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April 14th, 2014 — By — In News & Events

Property Rights Attorney Michael Berger To Receive the 2014 Brigham-Kanner Property Rights Prize

William & Mary Law School and the William & Mary Property Rights Project announced that appellate and property rights lawyer, scholar, and teacher Michael M. Berger will receive the 2014 Brigham-Kanner Property Rights Prize October 30-31, 2014 at the 11th Annual Brigham-Kanner Property Rights Conference in Williamsburg, Virginia.

The Brigham-Kanner Property Rights Conference is sponsored by the William & Mary Property Rights Project which seeks to promote the exchange of ideas between scholars and members of the property rights bar through lectures, this annual conference and the Brigham-Kanner Conference Journal. The Conference is named in recognition of the lifetime contributions of Toby Prince Brigham, Florida attorney, and Gideon Kanner, appellate attorney and professor of law emeritus at Loyola Law School.

Each year the Property Rights Project presents the Brigham-Kanner Property Rights Prize to an individual whose work affirms that property rights are fundamental to protecting and preserving individual liberty. Mike Berger is the first practicing lawyer to receive the prize.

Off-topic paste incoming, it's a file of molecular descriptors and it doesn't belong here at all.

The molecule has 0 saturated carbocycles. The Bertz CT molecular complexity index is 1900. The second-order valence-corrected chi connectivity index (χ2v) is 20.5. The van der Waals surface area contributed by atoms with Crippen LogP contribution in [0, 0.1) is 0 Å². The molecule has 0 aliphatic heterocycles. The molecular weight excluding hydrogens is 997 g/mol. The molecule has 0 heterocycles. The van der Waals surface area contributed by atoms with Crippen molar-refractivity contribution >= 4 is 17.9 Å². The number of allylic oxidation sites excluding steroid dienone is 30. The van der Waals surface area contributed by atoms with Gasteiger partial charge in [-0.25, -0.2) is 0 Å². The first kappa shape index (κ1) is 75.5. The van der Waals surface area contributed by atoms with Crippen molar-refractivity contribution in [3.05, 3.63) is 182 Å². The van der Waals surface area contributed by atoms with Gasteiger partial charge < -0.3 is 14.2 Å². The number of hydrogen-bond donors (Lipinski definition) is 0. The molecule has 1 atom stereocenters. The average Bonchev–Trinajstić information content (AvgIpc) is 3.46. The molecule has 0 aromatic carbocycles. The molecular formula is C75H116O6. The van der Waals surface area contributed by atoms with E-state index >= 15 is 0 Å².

Berger is a partner with Manatt, Phelps & Phillips, LLP in Los Angeles and is co-chair of Manatt’s Appellate Practice Group. He is not only one of the country’s preeminent appellate lawyers, but also one of the nation’s top condemnation and land use attorneys. Mike has argued before numerous appellate courts, including throughout California, the federal courts of appeal, other state supreme courts and the United States Supreme Court. He has appeared as counsel of record arguing on behalf of property owners before the U.S. Supreme Court on four occasions in these well-known property rights cases: Tahoe-Sierra Preservation Council v. Tahoe Regional Planning Agency (2002), City of Monterey v. Del Monte Dunes at Monterey, Ltd. (1999), Preseault v. ICC (1990) and First English Evangelical Lutheran Church v. County of Los Angeles (1987).

In addition to his many scholarly publications on takings and property rights, Mike has authored amicus briefs in some of the landmark property rights cases of our time, including Kelo v. City of New London (2005), Lingle v. Chevron USA, Inc. (2005), San Remo Hotel v. City & County of San Francisco, 545 U.S. 323 (2005), Lucas v. South Carolina Coastal Council (1992) and Nollan v. California Coastal Commission (1987).

For information about the conference and how to participate, please contact the William & Mary Property Rights Project at lsdevl@wm.edu or call (757) 221-3796.